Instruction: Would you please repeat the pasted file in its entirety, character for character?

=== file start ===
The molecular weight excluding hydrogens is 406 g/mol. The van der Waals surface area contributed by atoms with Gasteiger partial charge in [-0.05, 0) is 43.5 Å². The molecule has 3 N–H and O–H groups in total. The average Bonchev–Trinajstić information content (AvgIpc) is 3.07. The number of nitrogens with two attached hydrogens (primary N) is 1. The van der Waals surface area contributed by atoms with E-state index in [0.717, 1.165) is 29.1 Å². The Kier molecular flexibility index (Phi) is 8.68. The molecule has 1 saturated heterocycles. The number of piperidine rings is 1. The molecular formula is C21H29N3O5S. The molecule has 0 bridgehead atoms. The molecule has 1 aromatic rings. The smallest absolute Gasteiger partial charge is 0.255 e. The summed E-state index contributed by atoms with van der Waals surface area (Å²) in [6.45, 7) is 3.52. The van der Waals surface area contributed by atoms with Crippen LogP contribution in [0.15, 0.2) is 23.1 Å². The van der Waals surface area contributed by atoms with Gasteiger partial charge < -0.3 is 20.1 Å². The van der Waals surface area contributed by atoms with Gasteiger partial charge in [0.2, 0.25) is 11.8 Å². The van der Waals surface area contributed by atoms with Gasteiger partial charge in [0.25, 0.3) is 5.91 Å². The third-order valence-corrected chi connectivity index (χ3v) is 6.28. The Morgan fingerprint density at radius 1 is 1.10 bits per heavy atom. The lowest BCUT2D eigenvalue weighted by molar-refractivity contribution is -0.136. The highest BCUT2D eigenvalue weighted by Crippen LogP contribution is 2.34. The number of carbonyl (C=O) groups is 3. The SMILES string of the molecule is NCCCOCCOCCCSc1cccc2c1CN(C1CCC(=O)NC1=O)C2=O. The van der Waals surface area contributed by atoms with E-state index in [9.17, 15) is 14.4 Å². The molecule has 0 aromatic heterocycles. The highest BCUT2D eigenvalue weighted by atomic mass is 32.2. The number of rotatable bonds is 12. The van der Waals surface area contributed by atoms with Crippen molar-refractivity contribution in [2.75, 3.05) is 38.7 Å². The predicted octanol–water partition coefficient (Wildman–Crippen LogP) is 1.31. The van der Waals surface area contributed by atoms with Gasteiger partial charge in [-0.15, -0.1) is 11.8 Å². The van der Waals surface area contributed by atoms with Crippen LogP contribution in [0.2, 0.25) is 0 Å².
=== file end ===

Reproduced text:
The molecular weight excluding hydrogens is 406 g/mol. The van der Waals surface area contributed by atoms with Gasteiger partial charge in [-0.05, 0) is 43.5 Å². The molecule has 3 N–H and O–H groups in total. The average Bonchev–Trinajstić information content (AvgIpc) is 3.07. The number of nitrogens with two attached hydrogens (primary N) is 1. The van der Waals surface area contributed by atoms with E-state index in [0.717, 1.165) is 29.1 Å². The Kier molecular flexibility index (Phi) is 8.68. The molecule has 1 saturated heterocycles. The number of piperidine rings is 1. The molecular formula is C21H29N3O5S. The molecule has 0 bridgehead atoms. The molecule has 1 aromatic rings. The smallest absolute Gasteiger partial charge is 0.255 e. The summed E-state index contributed by atoms with van der Waals surface area (Å²) in [6.45, 7) is 3.52. The van der Waals surface area contributed by atoms with Crippen LogP contribution in [0.15, 0.2) is 23.1 Å². The van der Waals surface area contributed by atoms with Gasteiger partial charge < -0.3 is 20.1 Å². The van der Waals surface area contributed by atoms with Gasteiger partial charge in [0.2, 0.25) is 11.8 Å². The van der Waals surface area contributed by atoms with Gasteiger partial charge in [0.25, 0.3) is 5.91 Å². The third-order valence-corrected chi connectivity index (χ3v) is 6.28. The Morgan fingerprint density at radius 1 is 1.10 bits per heavy atom. The lowest BCUT2D eigenvalue weighted by molar-refractivity contribution is -0.136. The highest BCUT2D eigenvalue weighted by Crippen LogP contribution is 2.34. The number of carbonyl (C=O) groups is 3. The SMILES string of the molecule is NCCCOCCOCCCSc1cccc2c1CN(C1CCC(=O)NC1=O)C2=O. The van der Waals surface area contributed by atoms with E-state index in [9.17, 15) is 14.4 Å². The molecule has 0 aromatic heterocycles. The highest BCUT2D eigenvalue weighted by atomic mass is 32.2. The number of rotatable bonds is 12. The van der Waals surface area contributed by atoms with Crippen molar-refractivity contribution in [2.75, 3.05) is 38.7 Å². The predicted octanol–water partition coefficient (Wildman–Crippen LogP) is 1.31. The van der Waals surface area contributed by atoms with Gasteiger partial charge in [-0.15, -0.1) is 11.8 Å². The van der Waals surface area contributed by atoms with Crippen LogP contribution in [0.2, 0.25) is 0 Å².